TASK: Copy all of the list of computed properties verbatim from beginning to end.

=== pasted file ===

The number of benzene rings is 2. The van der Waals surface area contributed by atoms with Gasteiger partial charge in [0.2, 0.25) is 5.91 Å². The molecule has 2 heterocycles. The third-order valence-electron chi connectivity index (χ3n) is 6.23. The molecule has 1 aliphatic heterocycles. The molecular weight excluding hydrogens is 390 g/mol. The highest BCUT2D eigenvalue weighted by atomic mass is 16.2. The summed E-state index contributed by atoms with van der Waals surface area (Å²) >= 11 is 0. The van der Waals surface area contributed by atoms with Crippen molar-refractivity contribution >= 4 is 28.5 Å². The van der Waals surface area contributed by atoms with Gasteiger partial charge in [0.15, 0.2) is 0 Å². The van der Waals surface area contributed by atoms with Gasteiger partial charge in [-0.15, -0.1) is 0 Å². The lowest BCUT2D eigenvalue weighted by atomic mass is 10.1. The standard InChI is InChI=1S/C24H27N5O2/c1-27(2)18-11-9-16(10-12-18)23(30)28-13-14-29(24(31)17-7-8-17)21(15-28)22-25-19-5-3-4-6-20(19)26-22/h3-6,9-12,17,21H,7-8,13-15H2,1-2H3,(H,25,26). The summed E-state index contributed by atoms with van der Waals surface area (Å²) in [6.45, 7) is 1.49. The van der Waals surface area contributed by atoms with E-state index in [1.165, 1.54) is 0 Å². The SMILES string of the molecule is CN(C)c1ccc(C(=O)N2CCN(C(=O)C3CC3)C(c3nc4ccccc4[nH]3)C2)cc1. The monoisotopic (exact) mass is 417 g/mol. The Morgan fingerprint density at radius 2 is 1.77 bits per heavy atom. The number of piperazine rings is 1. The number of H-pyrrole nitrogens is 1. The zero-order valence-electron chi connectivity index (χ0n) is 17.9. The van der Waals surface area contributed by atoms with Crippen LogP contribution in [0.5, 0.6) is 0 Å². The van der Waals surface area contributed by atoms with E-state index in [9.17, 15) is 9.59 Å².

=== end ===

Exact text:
The number of benzene rings is 2. The van der Waals surface area contributed by atoms with Gasteiger partial charge in [0.2, 0.25) is 5.91 Å². The molecule has 2 heterocycles. The third-order valence-electron chi connectivity index (χ3n) is 6.23. The molecule has 1 aliphatic heterocycles. The molecular weight excluding hydrogens is 390 g/mol. The highest BCUT2D eigenvalue weighted by atomic mass is 16.2. The summed E-state index contributed by atoms with van der Waals surface area (Å²) >= 11 is 0. The van der Waals surface area contributed by atoms with Crippen molar-refractivity contribution >= 4 is 28.5 Å². The van der Waals surface area contributed by atoms with Gasteiger partial charge in [0.15, 0.2) is 0 Å². The van der Waals surface area contributed by atoms with Gasteiger partial charge in [-0.15, -0.1) is 0 Å². The lowest BCUT2D eigenvalue weighted by atomic mass is 10.1. The standard InChI is InChI=1S/C24H27N5O2/c1-27(2)18-11-9-16(10-12-18)23(30)28-13-14-29(24(31)17-7-8-17)21(15-28)22-25-19-5-3-4-6-20(19)26-22/h3-6,9-12,17,21H,7-8,13-15H2,1-2H3,(H,25,26). The summed E-state index contributed by atoms with van der Waals surface area (Å²) in [6.45, 7) is 1.49. The van der Waals surface area contributed by atoms with E-state index in [1.165, 1.54) is 0 Å². The SMILES string of the molecule is CN(C)c1ccc(C(=O)N2CCN(C(=O)C3CC3)C(c3nc4ccccc4[nH]3)C2)cc1. The monoisotopic (exact) mass is 417 g/mol. The Morgan fingerprint density at radius 2 is 1.77 bits per heavy atom. The number of piperazine rings is 1. The number of H-pyrrole nitrogens is 1. The zero-order valence-electron chi connectivity index (χ0n) is 17.9. The van der Waals surface area contributed by atoms with Crippen LogP contribution in [0.5, 0.6) is 0 Å². The van der Waals surface area contributed by atoms with E-state index in [9.17, 15) is 9.59 Å².